BOC seizure of rice imported without permits upheld | Inquirer News
Close  

BOC seizure of rice imported without permits upheld

/ 05:30 AM September 08, 2014
rice

INQUIRER FILE PHOTO

MANILA, Philippines–The Bureau of Customs (BOC) has scored a victory in its fight against rice smugglers whose imports were seized for lack of the required permits from the National Food Authority (NFA).

In a statement, the BOC said the Batangas Regional Trial Court (RTC) dismissed the petition for declaratory relief filed by Bold Bidder Marketing and General Merchandise, through the firm’s representative Ivy Souza, against the NFA and BOC, for lack of jurisdiction.

ADVERTISEMENT

In a 20-page resolution, Batangas RTC Branch 5 Judge Eleuterio Larisma Bathan held that the court could not assume jurisdiction over Souza’s petition because she had violated NFA Memorandum Circular No. AO-2K13-03-003, which requires an importer to get an NFA import permit prior to importing rice.

No jurisdiction

FEATURED STORIES

The judge said an action for declaratory relief could not prosper if the questioned law, treaty, issuance or rules and regulations had already been violated.

“In other words, a court has no more jurisdiction over an action for declaratory relief if its subject has already been infringed or transgressed before the institution of the action,” said Bathan in his decision.

“This decision reinforces the legal right of the Bureau of Customs not to allow the entry of rice without the required permits from the NFA. From the start, we were committed to challenging judicial rulings that favor illegal rice importations that have disastrous effects on our farmers,” said Customs Commissioner John Sevilla.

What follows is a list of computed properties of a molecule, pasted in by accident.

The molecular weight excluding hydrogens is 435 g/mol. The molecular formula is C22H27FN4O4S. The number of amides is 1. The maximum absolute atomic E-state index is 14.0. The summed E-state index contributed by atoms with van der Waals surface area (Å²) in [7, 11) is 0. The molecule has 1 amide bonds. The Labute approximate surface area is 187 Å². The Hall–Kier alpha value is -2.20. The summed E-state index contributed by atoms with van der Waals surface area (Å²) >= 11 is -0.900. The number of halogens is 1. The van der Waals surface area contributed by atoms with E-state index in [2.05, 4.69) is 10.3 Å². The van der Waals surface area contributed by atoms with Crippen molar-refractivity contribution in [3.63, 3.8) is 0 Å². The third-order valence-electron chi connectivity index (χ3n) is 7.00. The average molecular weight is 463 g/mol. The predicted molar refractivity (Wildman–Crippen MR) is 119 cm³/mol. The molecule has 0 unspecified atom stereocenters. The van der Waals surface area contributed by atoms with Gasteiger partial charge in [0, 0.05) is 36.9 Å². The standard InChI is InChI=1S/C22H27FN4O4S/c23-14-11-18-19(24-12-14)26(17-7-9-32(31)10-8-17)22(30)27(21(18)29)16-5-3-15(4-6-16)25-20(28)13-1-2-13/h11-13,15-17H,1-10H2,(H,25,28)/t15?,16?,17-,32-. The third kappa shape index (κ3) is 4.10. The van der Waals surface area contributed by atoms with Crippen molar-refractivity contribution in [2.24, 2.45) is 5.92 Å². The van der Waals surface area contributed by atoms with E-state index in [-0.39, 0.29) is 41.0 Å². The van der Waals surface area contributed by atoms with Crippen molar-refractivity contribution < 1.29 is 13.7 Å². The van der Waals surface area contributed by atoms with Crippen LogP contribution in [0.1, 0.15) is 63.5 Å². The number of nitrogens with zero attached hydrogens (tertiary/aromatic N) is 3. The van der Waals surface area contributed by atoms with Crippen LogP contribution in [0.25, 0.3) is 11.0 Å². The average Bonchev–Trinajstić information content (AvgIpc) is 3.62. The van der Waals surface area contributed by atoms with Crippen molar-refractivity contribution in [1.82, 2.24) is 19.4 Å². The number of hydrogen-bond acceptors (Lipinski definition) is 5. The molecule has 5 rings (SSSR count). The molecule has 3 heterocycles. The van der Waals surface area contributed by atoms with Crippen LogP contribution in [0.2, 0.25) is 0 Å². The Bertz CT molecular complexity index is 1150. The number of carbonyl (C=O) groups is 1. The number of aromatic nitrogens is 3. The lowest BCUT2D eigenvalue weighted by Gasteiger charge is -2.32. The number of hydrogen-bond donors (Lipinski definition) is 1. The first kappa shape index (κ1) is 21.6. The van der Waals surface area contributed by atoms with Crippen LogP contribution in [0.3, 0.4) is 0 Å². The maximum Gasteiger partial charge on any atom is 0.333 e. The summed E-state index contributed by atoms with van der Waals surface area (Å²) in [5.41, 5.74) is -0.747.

The case stemmed from a petition for declaratory relief filed by Souza in November 2013, arguing that the NFA memorandum circular has no more effect because the special treatment of quantitative restrictions accorded the Philippines under the World Trade Organization (WTO) had expired.

However, the WTO Committee on Trade and Goods allowed the Philippines to extend its special treatment for rice through the imposition of quantitative restrictions until 2017.

Critical importance

The WTO also allowed the Philippines to provide minimum market access for rice imports and establish country-specific quotas.

ADVERTISEMENT

“The WTO has given its imprimatur to the continued imposition of restrictions as regards the importation of rice citing its critical importance to the country. The WTO’s decision has made it very clear that importers should still hold valid import permits from the NFA for rice,” added Sevilla.

Rice imports are regulated by the NFA to ensure fair competition and the viability of the local rice industry.

Alert orders

Bold Bidder Marketing and General Merchandise imported 50 container vans filled with 1,250 metric tons of rice through the Port of Batangas and another 387 container vans with 9,675 metric tons through the Port of Manila and the Manila International Container Port from October to November 2013.

These shipments were held by the BOC and placed under alert orders because the firm failed to secure import permits, a violation of NFA Memorandum Circular No. AO-2K13-03-003.–Tina G. Santos

Read Next
Don't miss out on the latest news and information.

Subscribe to INQUIRER PLUS to get access to The Philippine Daily Inquirer & other 70+ titles, share up to 5 gadgets, listen to the news, download as early as 4am & share articles on social media. Call 896 6000.

TAGS: Bureau of Customs (BoC), court, imported rice, rice, rice smuggling
For feedback, complaints, or inquiries, contact us.

News that matters

By providing an email address. I agree to the Terms of Use and
acknowledge that I have read the Privacy Policy.



© Copyright 1997-2022 INQUIRER.net | All Rights Reserved

We use cookies to ensure you get the best experience on our website. By continuing, you are agreeing to our use of cookies. To find out more, please click this link.